I am quiet in the dark of a quiet place, rock grinding hard into my back and hard-packed earth beneath where I sit, hushed in shadow.
The second time Ishalat saw the Stone Prince, her heart clenched with the fierceness of her anger. He had the sword at his belt that had slaughtered hundreds of her people and the expression on his face was known for: nothing, in the terrifying manner of those who do not care what blood stains their hands if it is for the object of their own loyalty.
Aya’s heart was hurting in ways she didn’t know how to deal with. You’re not good enough, her mind whispered to her. No one wants you.
She’d never been left before.
It took a while for her to pick herself up, quiet the tears she’d been holding inside herself unshed, and go out to where her dad was working on some computer project.
Aya curled up next to him quietly.
She felt more than saw his surprise. After a moment, he tucked one arm around her shoulders, kissed the top of her head, and kept working.
She stayed there—feeling loved.
He felt small and very alone in the quiet woods around him. He wasn’t very big yet anyway, newly born from his power only a few years before, and while he grew, it was at the rate of all the gods—whatever that power sustained.
So even when he’d been walking alongside his older sister, her mouth curling in a bright smile, warm fingers curled around his hand, he’d been a child at her waist and unnamed yet. But there it hadn’t mattered that he was small and she was not because he knew that she wouldn’t let anything happen to him.
The woods rustled gently, creaking branches, wind-blown leaves and underbrush. His sister was the god of finding. If he just waited, she would find him.
He crawled under the brush around one of the trees with low-hanging branches and let it cover him while he waited.
It was cold out. Winter had never been particularly friendly to the wayfarer in the wilds beyond reach of city or road, let alone to fugitives, fleeing their former masters. Snow had piled deep through every thicket and stretch of the wood, ice coated the river in all but the most rapid sections, and no path was visible in any direction.
In short, Ishalt was lost, which wasn’t a terrible thing in summer when there was food for forage and the only thing that mattered was suitable distance from one’s pursuers. In winter, it could mean life or death to find shelter.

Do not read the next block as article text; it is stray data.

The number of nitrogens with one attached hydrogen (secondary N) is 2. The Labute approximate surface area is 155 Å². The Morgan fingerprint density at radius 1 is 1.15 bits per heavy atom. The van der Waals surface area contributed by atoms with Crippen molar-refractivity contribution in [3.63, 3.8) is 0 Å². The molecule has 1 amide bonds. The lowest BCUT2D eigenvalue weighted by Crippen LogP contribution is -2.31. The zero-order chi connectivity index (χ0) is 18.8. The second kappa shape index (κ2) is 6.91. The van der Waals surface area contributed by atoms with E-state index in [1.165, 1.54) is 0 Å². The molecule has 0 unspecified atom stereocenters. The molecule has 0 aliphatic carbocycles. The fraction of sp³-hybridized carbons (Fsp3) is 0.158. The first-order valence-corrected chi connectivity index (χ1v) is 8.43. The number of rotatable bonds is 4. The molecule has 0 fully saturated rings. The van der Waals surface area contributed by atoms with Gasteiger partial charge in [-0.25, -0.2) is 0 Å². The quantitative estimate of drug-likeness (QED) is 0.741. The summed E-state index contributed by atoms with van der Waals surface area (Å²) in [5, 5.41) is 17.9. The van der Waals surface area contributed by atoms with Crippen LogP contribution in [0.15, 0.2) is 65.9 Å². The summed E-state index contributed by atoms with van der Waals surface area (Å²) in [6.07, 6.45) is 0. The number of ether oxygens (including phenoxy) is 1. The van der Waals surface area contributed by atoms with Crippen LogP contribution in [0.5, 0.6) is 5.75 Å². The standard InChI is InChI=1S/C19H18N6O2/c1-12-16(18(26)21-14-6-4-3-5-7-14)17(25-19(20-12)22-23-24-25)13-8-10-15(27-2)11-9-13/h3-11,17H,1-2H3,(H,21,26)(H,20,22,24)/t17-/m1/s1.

You’re always on the lookout for magical items, especially unusual ones. They’re the lifeblood of your small shop at the edge of the living mall where regular humans only wander by fate or by accident and magic-users congregate on any given weekend. So when you hear that mermaids have returned to the lake in the deep woods, you’re wrapped up in your invisibility cloak that protects against all weather almost before the words are out of your aunt’s mouth.
Love is nowhere, Abigail Mortin thought to herself. If it were anywhere left, it would be right here with her husband she no longer knew how to relate to, but she couldn’t feel love when she looked up from her kneading dough at the tired middle-aged man frowning at the kitchen table over a newspaper.
David had been buried in work and statistics so long—just a few more months, he had always promised, and they’ll wrap up this project—but by the end of those eight years when David finally dragged himself out of numbers back into the real world, they had grown apart. He knew only numbers. Abigail could not share his love for them.
Paper rustled. She watched her husband stand and walk over to her, put one hand on her hand.
“Are your hands clean?” she sniffed, kneading with a little less vim.
“Teach me how to make bread,” David suddenly said softly.
Abigail glanced up in sharp surprise. “You’ve never been a baker,” she pointed out, perhaps a little harsher than was warranted.
But David pressed his hand a little more firmly onto hers. “Please.”
It surprised her, the quiet desperate pleading in that voice. She looked up at him, uncertain, more uncertain than she’d been when he took the job as City Statistician and buried himself in a deluge of work she simply couldn’t understand.
Her heart and body softened, enough, and she nodded. Baking. She pulled out the numbered measuring cups and spoons she never used—always been taught with a pinch of this, a handful of that—but that he would understand. It was a start. It was enough.
The old preacher wearily settled his bones at last on a wooden pew, harder than the harsh land that had grown this church. Years had bent and burdened him, years of reaching out his once strong, now gnarled hands to a people with ears stiff from not hearing, mouths folded in grim lines, and jaws set each one against their neighbor.